Is age-related macular degeneration preventable and treatable wit | 57835
Journal of Clinical and Experimental Ophthalmology

Journal of Clinical and Experimental Ophthalmology
Open Access

ISSN: 2155-9570

Is age-related macular degeneration preventable and treatable with ancestral dietary strategy?

Joint Event on 18th International Conference on Glaucoma & Retinal Diseases & 18th World Conference on Optometry and Photo Refractive Keratectomy

September 24-25, 2018 | Dallas, USA

Chris A Knobbe

University of Texas Southwestern Medical Center, USA

Keynote: J Clin Exp Opthamol

Abstract :

Introduction: AMD is the leading cause of irreversible vision loss and blindness in people over the age of 65, in developed nations, estimated to affect 196 million people worldwide, by 2020. However, in the 19th century, there is ample evidence that AMD was a rare disorder. If AMD was once rare, the question is, why? In the field of nutrition, much evidence has correlated processed, nutrient-deficient diets, to the development of heart disease, cancers, type 2 diabetes, metabolic syndrome, obesity, and other chronic, degenerative and metabolic disorders. Could AMD be another of these diseases, induced by ??Westernized?? diets? In this course, a hypothesis and extensive supportive evidence will be reviewed, correlating AMD development to nutrient- deficient, processed food consumption, individually, nationally, and globally. Hypothesis: ??The ??Displacing Foods of Modern Commerce?? Are the Primary and Proximate Cause of AMD.? A corollary to Hypothesis: Ancestral diets prevent and may treat AMD. Background to the Hypothesis: Nutrition researchers since the 1930s have presented incontrovertible evidence linking processed, nutrient-deficient, Westernized diets, to ??diseases of civilization,?? including heart disease, epithelial cancers, type 2 diabetes, metabolic syndrome, obesity, abnormal dentition, dental decay, and autoimmune disorders; all such diseases are either rare or virtually absent in hunter-gatherer populations, who consume native, traditional, nutrient-dense diets. Could AMD, likewise, follow processed foods? Is AMD Prevalence Rising in Developed Nations? Globally? The Evidence is Presented ? Between 1851, when von Helmholtz published the design of the ophthalmoscope, and 1930, much evidence will be reviewed supporting the conclusion that AMD was a rare disorder in the US and UK. ? Beginning around 1930, evidence indicates AMD was rising in prevalence in the US and UK. ? By the 1970??s and beyond, AMD was at epidemic proportions, in the US and UK; many other developed nations comparable; AMD prevalence confirmed to rise many-fold in some nations, in recent decades. Transition to Processed, Nutrient-Deficient Foods in the US ?? 1880 to Today ?? What Happened? Four refined, nutrient-deficient, processed foods, in the form of refined, white flour, added sugars, vegetable oils, and trans fats, gradually supplanted nutrient-dense foods, such that, by 2009, 63% of the American diet was made up of refined, processed, nutrient-deficient foods. Chronic, degenerative and metabolic diseases, previously confirmed rare, gradually elevated to epidemic proportions. AMD Prevalence Correlated with Proxy-Markers of Processed Food Consumption??Testing the Hypothesis ? Vegetable oils and added sugars, well-known proxy-markers of processed food consumption, were correlated to AMD prevalence, in 25 nations; examples include the U.S., Japan, New Zealand, Nigeria, and Barbados, where the correlation between increasing processed food and AMD prevalence is strong. ? In the Solomon Islands, Samoa, and Kiribati, Pacific Island nations where processed food consumption is low and native, traditional, non-Westernized diets continue to persist, AMD prevalence is rare. Nutrient-Deficient Diets Produce Fat-Soluble Vitamin Deficiencies: The Evidence in AMD Studies ? Vitamin D: AMD risk is inversely correlated with vitamin D levels in multiple studies (high Vit D, low risk) ? Vitamin A: Delayed dark adaptation (DA) associated with increased AMD risk; Vitamin A improves DA ? Vitamin K2: Plausible biological mechanism presented; Warfarin, K2 antagonist, increases AMD risk. CDC Food Consumption Data and Chronic, Degenerative Disease + Severe Vision Loss (?54% AMD) Maps ? Low vegetable, low fruit, high sugar-sweetened beverage consumption = high processed food diets ? U.S. CDC Geographic Data Maps ?? High processed food counties show positive correlations to heart disease, hypertension, stroke, type 2 diabetes, cancer deaths, obesity, and severe vision loss, by U.S. County (54% of severe vision loss = AMD). Less processed food = less severe vision loss, by county. Hypothesis Review, Conclusions, Dietary Recommendations, and Future Research ? Is the hypothesis supported by current dietary evidence, biological mechanism, and AMD prevalence? ? Advising AMD patients on benefits of ancestral dietary strategy and avoidance of processed foods. ? Future research: Analyze isolated, traditional living populations; contrast to ??Westernized?? cohorts. Course Background Statement: For the first time, a revolutionary, comprehensive hypothesis for the etiology of AMD will be presented, with much supportive research. The implications for prevention and treatment of AMD are vast, potentially affecting millions.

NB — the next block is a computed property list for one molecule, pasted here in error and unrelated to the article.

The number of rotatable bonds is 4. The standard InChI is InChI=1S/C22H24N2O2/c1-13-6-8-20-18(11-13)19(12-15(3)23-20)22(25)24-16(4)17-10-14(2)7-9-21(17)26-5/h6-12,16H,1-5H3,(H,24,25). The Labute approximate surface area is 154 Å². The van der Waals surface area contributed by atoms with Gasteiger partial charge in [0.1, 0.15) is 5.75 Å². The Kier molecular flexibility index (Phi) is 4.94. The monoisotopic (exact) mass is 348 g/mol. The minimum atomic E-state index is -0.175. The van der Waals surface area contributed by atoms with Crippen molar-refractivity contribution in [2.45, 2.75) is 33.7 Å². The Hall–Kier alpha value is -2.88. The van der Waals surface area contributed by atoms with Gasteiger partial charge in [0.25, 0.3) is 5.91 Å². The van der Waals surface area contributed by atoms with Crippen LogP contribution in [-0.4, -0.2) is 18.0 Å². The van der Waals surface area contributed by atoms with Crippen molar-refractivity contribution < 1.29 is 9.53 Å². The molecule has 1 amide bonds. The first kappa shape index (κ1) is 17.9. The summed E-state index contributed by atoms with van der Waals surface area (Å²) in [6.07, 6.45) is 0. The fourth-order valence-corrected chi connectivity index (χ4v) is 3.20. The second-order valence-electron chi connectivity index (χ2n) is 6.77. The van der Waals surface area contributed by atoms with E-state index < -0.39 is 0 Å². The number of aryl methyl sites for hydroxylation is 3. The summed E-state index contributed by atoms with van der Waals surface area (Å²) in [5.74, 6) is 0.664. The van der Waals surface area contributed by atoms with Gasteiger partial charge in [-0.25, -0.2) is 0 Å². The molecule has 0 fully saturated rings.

Biography :

Chris A Knobbe, MD is Associate Clinical Professor Emeritus, formerly of the University of Texas Southwestern Medical Center, in Dallas, Texas. Dr Knobbe is a general ophthalmologist turned full-time nutrition researcher, dedicating his life’s work to the nutritional basis of age-related macular degeneation (AMD). Dr Knobbe is founder and president of Cure AMD Foundation, a nonprofit entity based in Boulder, Colorado, USA, with the goals of prevention and management of AMD through ancestral dietary strategy, advocacy, and scientific research.